was a more responsible tact to take, because a gap of $260 million in undesignated reductions in FY 11 raised red flags for me. Many thought my inspiration for this approach was due to the recent trip to Wall Street to speak with our bond rating agencies. In actuality, it initially came from a source of inspiration much closer to home. I have with me here a jar from children from the Latin American Montessori Bilingual (LAMB) Public Charter School who have contributed to help the city through its fiscal challenges. They presented it to me at a monthly youth hearing a couple of months ago. When the students heard of our budget gap they took it upon themselves to take up a collection at school. If these children realize that everyone will have to give a little to get through this economic downturn, we as elected officials need to follow their example. Thus, taking this premise, the meeting with bond officials, and other factors into account, we have focused our gap-closing solutions on shared sacrifice, on belt-tightening, and on spending the District’s dollars as wisely as possible. Over the past two weeks since the Council received the Mayor’s revised FY 10 budget, Councilmembers and our staff have put forth countless hours and effort to figure out the best way to fill the huge funding gap to produce a balanced budget. We heard from the City Administrator, the Chief Financial Officer, and other Executive officials to get a basis for what the Mayor was proposing to address the greater shortfall. We heard from more than 100 citizens and representatives of groups and entities during a 10-hour public hearing the Committee of the Whole held to gauge public sentiment. Our offices have been flooded with letters, e-mails and phone calls from residents, businesses, and a variety of community organizations. My colleagues and I have appreciated the feedback and certainly have incorporated some of the budget ideas we received in the legislation before us today. The Council has considered all of this input in our careful and painstaking deliberations and debate. We have put together a package that balances about $90 million in cuts with $50 million in broad-based new revenue enhancements. No agencies were exempt from reductions, although the proposal protects the District’s human services, public safety, and education programs to the greatest extent we could. But the thread that dominates the result of what we are about to consider is our determination to ensure the long term financial stability of the District of Columbia. We are taking action that we believe will fill the revenue gap in 2009, but just as importantly, our solutions look at Fiscal Years 2010, 2011, 2012 and 2013. The lasting financial survival of the District of Columbia depends on this approach. It is just not prudent to spend all the District’s unrestricted fund balance-that is money in the bank--nor prudent to rely on the cash reserves, known as the rainy day fund, especially given the stringent pay back requirements. That is half back in FY 10 and half in FY 11. The financial crisis of the 90s, when the nation’s capital was governed by a congressionally mandated control board, has remained in our memory. The Council is acting today to ensure that we never again return to those horrific days of government insolvency. This is why we’ve had to make very tough decisions that we believe at the end of the day will create a sound future for our government. We put all options for filling the budget gap on the table: cutting spending, reducing staff and their benefits, raising taxes, fees and other revenue enhancements, as well as using the fund balance. In the end, we have a jointly-developed proposal that is a responsible, balanced approach to solving the District’s financial gap going forward and ensures we never go back to the days when the District did not control its own destiny.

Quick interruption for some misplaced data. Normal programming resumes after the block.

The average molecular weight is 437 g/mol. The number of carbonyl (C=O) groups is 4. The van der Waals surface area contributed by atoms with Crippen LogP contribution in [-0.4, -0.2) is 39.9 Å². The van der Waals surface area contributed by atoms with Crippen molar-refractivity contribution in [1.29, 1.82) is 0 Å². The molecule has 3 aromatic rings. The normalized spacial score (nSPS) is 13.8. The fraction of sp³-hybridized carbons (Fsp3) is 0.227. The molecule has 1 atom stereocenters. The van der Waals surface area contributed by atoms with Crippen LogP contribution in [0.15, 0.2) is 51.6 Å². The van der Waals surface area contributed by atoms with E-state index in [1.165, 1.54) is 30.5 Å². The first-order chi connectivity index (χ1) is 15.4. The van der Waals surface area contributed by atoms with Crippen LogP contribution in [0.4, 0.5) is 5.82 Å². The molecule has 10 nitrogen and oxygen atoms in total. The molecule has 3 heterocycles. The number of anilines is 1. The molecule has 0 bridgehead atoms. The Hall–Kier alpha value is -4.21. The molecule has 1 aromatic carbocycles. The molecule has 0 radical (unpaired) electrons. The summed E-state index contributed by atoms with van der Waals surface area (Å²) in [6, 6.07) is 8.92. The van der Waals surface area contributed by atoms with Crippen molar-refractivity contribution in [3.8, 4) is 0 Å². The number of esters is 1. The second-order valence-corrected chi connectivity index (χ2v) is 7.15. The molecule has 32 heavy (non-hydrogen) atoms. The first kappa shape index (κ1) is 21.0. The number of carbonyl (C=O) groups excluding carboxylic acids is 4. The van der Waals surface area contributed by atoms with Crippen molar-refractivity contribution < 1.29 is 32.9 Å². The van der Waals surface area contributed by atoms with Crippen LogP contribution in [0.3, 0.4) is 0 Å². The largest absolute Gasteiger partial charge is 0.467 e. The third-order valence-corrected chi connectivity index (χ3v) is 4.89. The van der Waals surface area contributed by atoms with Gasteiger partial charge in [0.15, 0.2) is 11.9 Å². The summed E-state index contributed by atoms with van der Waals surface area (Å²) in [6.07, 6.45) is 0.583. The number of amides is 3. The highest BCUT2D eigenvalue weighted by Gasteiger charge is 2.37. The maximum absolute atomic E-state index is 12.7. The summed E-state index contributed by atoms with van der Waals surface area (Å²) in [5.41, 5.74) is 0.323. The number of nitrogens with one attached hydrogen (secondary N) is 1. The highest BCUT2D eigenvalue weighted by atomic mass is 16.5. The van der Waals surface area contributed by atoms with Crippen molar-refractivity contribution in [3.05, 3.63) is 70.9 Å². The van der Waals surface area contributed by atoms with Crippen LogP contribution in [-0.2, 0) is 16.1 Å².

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INSTEAD OF USING OUR CONTINGENCY CASH RESERVE THAT WOULD HAVE TO BE PAID BACK OVER THE NEXT TWO YEARS, AN ENORMOUS PERIOD OF UNCERTAINTY HERE AND EVERYWHERE, WE ARE RELYING ON THE USE OF FUND BALANCE ROLLED BACK FROM INTENDED USE IN FY 10 TO CLOSE THE GAP FOR FY 09 AND THEN A COMBINATION OF BUDGET REDUCTIONS AND REVENUE INCREASES TO BALANCE THE FY 10 BUDGET.

TO HELP MITIGATE BUDGET REDUCTIONS, WE ARE RELYING IN FY 10 ON A NUMBER OF REVENUE INCREASES:

-1/4 OF A PERCENT SALES TAX INCREASE -A 3.5 CENTS GASOLINE TAX INCREASE -INCREASE IN THE CIGARETTE AND LITTLE CIGAR TAX -DELAYING INDEXING OF THE STANDARD DEDUCTION, PERSONAL EXEMPTION AND HOMESTEAD DEDUCTION. -AND SEVERAL OTHER WAYS OF RAISING REVENUE TO HELP AMELIORATE CUTS IN SERVICES. -THE MAJOR TAX INCREASES WILL AUTOMATICALLY SUNSET IN THREE YEARS WITH THE HOPEFUL EXPECTATION THAT THE ECONOMY WILL HAVE RETURNED TO A FAR BETTER CONDITION THAN THE PRESENT STATE. -JUST OVER $10 MILLION IN NEW MEDICAID REVENUE FROM THE CHILD AND FAMILY SERVICES AGENCY -USE OF TOBACCO SETTLEMENT AND OTHER HEALTH RELATED FUNDS TO HELP STAVE OFF DEEPER CUTS IN THE NEAR TERM. -USE OF STIMULUS FUNDS NOW AND IN FY 10 TO THE MAXIMUM EXTENT POSSIBLE.

• ON THE REDUCTION SIDE:

-REDUCTION AND ELIMINATION OF A NUMBER OF ENHANCEMENTS THAT ORIGINALLY HAD BEEN PLANNED FOR THE FY 10 BUDGET BEFORE THIS LATEST DROP IN ESTIMATED REVENUE FOR FY 09 AND FY 10 OCCURRED -REDUCTION OF THE SUMMER YOUTH EMPLOYMENT PROGRAM TO THE LEVEL ORIGINALLY APPROVED BY THE COUNCIL FOR FY 10 THAT WILL PROVIDE FOR A SIX-WEEK INITIATIVE THAT WAS CUSTOMARY FOR THIS PROGRAM FOR MANY YEARS. -FREEZING OF HIRING OF POLICE OFFICERS WITH LOCAL FUNDS, RECOGNIZING THAT THE DISTRICT WILL RECEIVE FEDERAL FUNDS TO HIRE NEW OFFICERS THAT WILL HELP THE SIZE OF THE FORCE OVER THE NEXT 2-3 YEARS.

-A NUMBER OF REDUCTIONS REQUESTED BY THE MAYOR IN THE DEPARTMENT OF CORRECTIONS -A NUMBER OF OTHER RELATIVELY SMALL REDUCTIONS IN THE PUBLIC SAFETY CLUSTER -HOLDING THE UNIFORM PER STUDENT PUBLIC FUNDING FORMULA AT THE CURRENT LEVEL -REDUCING SUMMER SCHOOL SLOTS FOR 2010 BY 50 PERCENT WHICH COULD BE REVISITED IF THE FINANCIAL PICTURE IMPROVES

• OTHER ACTIONS:

-PROVIDING AUTONOMY ON PERSONNEL AND PROCUREMENT DECISIONS FOR THE STATE BOARD OF EDUCATION. -RESTORATION OF FUNDS SO THAT SANCTIONS WILL NOT BE IMPOSED ON TANF (TEMPORARY ASSISTANCE FOR NEEDY FAMILIES) RECIPIENTS WHO EXPERIENCE PARTICULAR HARDSHIPS IN BECOMING EMPLOYED. -ELIMINATION OF ONE-TIME DESIGNATED GRANTS [EARMARKS] FOR FY 10. -ENSURES METRO CONTRIBUTION OF $50 MILLION ANNUALLY IN ADDITION TO WHAT THE DISTRICT ALREADY PROVIDES TO WMATA -RETAINS THE OFFICE OF ASIAN AND PACIFIC ISLANDER AFFAIRS AND THE OFFICE OF VETERANS AFFAIRS AS SEPARATE AND DISTINCT ORGANIZATIONS. -ADDITIONAL FUNDING FOR ADULT TRAINING, WHICH IS PARTICULARLY NEEDED GIVEN THE LEVEL OF UNEMPLOYMENT IN THE DISTRICT AND THE MISMATCH BETWEEN THE SKILLS OF MANY OF OUR RESIDENTS AND THE REQUIREMENTS OF AVAILABLE JOBS. FUNDING ALSO IS RESTORED FOR THE GRANDPARENTS SUBSIDY ###